Second emigrant to run for Seanad election

Ed Davitt in Brussels and Barry Johnston in London launch campaign for emigrant voting rights

Barry Johnston (left) and Ed Davitt (right) have both announced their intention to run as independent candidates for the Seanad from abroad.

Barry Johnston (left) and Ed Davitt (right) have both announced their intention to run as independent candidates for the Seanad from abroad.

 

A second Irish person living abroad has announced he will run as a candidate in the Seanad election this year.

Ed Davitt, a 35-year-old from Dublin who has been working for an environmental NGO in Brussels for four years, will stand as an independent candidate on the Trinity College panel.

He joins Barry Johnston, a Roscommon man working in human rights advocacy in London, who announced his candidacy for the NUI panel in December.

Both candidates are running as independents to represent Irish emigrants in the Seanad, and to campaign for voting rights for Irish citizens overseas.

Ireland has been criticised by the European Commission for “disenfranchising” its citizens abroad by not allowing them to vote. More than 120 countries worldwide have some provision to allow emigrants to cast a ballot by post or in embassies.

Mr Johnston and Mr Davitt published their “emigrant manifesto” today, outlining their campaign for voting rights for Irish citizens overseas.

The document is based on an online survey of Irish people living abroad, which received 159 responses, and consultations with Irish emigrant organisations including Crosscare Migrant Project in Dublin, the Irish Business Network in Berlin, the Irish Australia Chamber of Commerce, and the London Irish Centre, as well as the Votes for Irish Citizens Abroad Campaign and VotingRights.ie.

The “manifesto” calls for the right to vote in Dáil elections for all Irish-born citizens living abroad, in reserved constituencies specially for the Irish overseas, and for the establishment of an electoral commission to begin the implementation process within the first 100 days of the new government.

“As an Irish person living abroad, I see my friends and colleagues voting at their embassies or by post every election time, while I and my fellow Irish are disenfranchised,” Mr Davitt said.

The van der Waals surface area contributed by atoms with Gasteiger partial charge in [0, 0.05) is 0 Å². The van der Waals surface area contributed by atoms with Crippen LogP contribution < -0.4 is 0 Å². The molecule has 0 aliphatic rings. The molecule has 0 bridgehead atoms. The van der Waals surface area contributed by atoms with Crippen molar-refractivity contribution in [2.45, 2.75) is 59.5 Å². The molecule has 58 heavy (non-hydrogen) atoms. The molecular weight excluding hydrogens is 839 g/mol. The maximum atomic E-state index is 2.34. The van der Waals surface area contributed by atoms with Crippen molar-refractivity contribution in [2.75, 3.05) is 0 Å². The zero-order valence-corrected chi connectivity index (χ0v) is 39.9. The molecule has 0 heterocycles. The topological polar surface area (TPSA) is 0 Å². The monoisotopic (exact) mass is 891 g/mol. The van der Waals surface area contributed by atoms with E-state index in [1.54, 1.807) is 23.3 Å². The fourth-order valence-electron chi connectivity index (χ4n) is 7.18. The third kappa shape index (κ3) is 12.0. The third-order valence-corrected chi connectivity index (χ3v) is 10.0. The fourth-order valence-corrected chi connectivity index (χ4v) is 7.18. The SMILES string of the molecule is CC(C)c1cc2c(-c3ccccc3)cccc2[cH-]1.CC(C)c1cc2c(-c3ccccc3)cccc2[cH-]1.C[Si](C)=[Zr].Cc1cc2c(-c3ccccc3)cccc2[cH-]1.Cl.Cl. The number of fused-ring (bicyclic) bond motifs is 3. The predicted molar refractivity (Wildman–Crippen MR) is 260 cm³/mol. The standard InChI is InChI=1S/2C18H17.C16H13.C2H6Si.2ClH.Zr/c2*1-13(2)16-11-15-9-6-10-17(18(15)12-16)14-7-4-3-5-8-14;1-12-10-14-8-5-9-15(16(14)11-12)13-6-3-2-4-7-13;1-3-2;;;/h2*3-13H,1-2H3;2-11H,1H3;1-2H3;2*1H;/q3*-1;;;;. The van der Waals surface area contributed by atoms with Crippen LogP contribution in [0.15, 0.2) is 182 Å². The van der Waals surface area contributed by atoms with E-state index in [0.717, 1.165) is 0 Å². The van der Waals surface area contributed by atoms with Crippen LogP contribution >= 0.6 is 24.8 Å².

“I am running in this election to ask for what almost developed democracy in the world already provides - the right to stay engaged with the political process in a country that we hope to return to in the future.”

Mr Johnston said denying the vote to overseas citizens was “undemocratic, out of step with other European countries, and sends a message that the Irish abroad are barred from any role in shaping the future of the country regardless of their intention to return”.

Under current electoral legislation, Irish citizens retain the right vote for 18 months after they leave the country, if they intend to return to live in Ireland within that timeframe, but they must travel back to their home constituency to do so.

Emigrants who would like a vote are being encouraged to post “voiceless selfie” photographs of themselves on social media this weekend with their hands over their mouths, to symbolise their “disenfranchisement”.

The Irish Times Logo
Commenting on The Irish Times has changed. To comment you must now be an Irish Times subscriber.
SUBSCRIBE
GO BACK
Error Image
The account details entered are not currently associated with an Irish Times subscription. Please subscribe to sign in to comment.
Comment Sign In

Forgot password?
The Irish Times Logo
Thank you
You should receive instructions for resetting your password. When you have reset your password, you can Sign In.
The Irish Times Logo
Please choose a screen name. This name will appear beside any comments you post. Your screen name should follow the standards set out in our community standards.
Screen Name Selection

Hello

Please choose a screen name. This name will appear beside any comments you post. Your screen name should follow the standards set out in our community standards.

The Irish Times Logo
Commenting on The Irish Times has changed. To comment you must now be an Irish Times subscriber.
SUBSCRIBE
Forgot Password
Please enter your email address so we can send you a link to reset your password.

Sign In

Your Comments
We reserve the right to remove any content at any time from this Community, including without limitation if it violates the Community Standards. We ask that you report content that you in good faith believe violates the above rules by clicking the Flag link next to the offending comment or by filling out this form. New comments are only accepted for 3 days from the date of publication.